Can You Get a Signature Loan on Bad Credit?
Having bad credit won’t disqualify you from getting a signature loan but it will make it really tough. When we got our loan, the bank required a 720 FICO score plus a mountain of documents.
Getting a signature loan on bad credit may mean you have to shop around to find a bank that will make the loan. You might have to open a savings account and wait for a few months to build up a history with the bank so they see you have regular income.
Most banks have strict credit score requirements for signature loans, usually a 640 FICO score or higher.
If you’re having trouble getting a signature loan from a bank, you might try PersonalLoans.com for an unsecured loan. The website has a network of lenders, some that work specifically with bad credit borrowers, to help you find the right loan for your needs. You fill out one application and can get offers for personal loans, peer loans and traditional bank loans.
How to Apply for a Signature Loan
It’s always best to check your credit score before applying for any type of loan. That way you know where your score is and for what type of loan you can qualify.
A credit score under 600 FICO may disqualify you for loans from traditional banks because this is the cutoff for ‘prime’ lending and most federal loan guarantees. You can still get a loan with a lower credit score, but you will have to go online or to a credit union.
Even if you’re looking for a signature loan from your bank, it still pays to shop around to make sure you get the best rate possible.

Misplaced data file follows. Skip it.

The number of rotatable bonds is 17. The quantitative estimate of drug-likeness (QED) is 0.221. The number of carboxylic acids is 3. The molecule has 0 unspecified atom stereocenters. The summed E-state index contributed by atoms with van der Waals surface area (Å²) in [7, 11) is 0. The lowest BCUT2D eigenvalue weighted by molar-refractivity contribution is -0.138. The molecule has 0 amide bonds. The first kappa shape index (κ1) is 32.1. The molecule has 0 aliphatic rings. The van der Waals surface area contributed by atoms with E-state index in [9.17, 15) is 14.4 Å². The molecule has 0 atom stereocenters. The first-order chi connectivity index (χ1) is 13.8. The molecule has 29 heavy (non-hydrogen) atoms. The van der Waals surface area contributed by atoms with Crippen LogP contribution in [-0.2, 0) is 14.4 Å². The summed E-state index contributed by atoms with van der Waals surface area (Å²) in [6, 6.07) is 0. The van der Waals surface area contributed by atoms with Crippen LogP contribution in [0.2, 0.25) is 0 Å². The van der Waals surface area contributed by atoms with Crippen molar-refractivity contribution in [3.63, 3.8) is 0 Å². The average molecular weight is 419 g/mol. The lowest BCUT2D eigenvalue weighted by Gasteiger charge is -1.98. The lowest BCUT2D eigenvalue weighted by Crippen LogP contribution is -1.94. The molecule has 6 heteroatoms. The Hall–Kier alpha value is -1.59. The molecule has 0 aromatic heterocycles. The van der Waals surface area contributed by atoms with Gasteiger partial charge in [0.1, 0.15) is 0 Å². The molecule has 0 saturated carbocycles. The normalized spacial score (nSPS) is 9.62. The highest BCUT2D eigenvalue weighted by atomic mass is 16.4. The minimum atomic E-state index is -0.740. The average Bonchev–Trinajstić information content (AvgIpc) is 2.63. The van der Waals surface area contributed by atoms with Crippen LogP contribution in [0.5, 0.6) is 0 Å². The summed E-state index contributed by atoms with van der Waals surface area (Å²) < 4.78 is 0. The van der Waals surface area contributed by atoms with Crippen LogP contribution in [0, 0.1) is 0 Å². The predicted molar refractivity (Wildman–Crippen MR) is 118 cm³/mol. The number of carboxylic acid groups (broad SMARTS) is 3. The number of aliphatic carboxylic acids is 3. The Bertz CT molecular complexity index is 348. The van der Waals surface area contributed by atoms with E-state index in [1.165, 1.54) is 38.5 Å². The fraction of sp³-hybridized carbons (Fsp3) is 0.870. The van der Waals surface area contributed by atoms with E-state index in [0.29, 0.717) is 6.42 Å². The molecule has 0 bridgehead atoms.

- Go to a few banks and credit unions to get the requirements for a loan and a rate quote.
- Apply online for a personal loan which is the online version of a signature loan
An important note here, make sure you’re ready to get a loan before you apply at different places. Most online personal loan sites will do a soft inquiry of your credit for pre-approval and won’t affect your credit score.
Banks checking for a signature loan will do a hard inquiry though and this will hurt your score. Applying at multiple places counts as one inquiry though so you can shop around to make sure you get the best deal.
You’ll need a regular income to get a signature loan, usually a monthly income of at least $1,500 and the bank will require some other documents.
- Proof of ID, usually a driver’s license
- Pay stubs from your work, usually no more than a month old
- Copies of any investment accounts you own
- Your last year’s taxes
Your current monthly debt payments usually can’t be more than 30% of your income for most signature loans. This will vary by bank and by size of your loan but you might want to try paying off some debts before applying for a signature loan.
Signature loans can be a quick way to get the money you need because they don’t require as much paperwork as a mortgage. Rates are a little higher but usually not as high as a credit card and way lower than cash advances. Understanding what a signature loan is used for and how to apply will help you get the best deal possible.
About the Author
Joseph Hogue is a financial expert and investment analyst. After serving in the Marine Corps, he started his career investing in real estate before becoming an investment analyst for some of the largest private investors. He's appeared on Bloomberg and on CNBC as an investment expert and has published ten books in personal finance. Now he helps investors reach their financial goals and invest in the stock market with some of the same advice he used when working for the rich.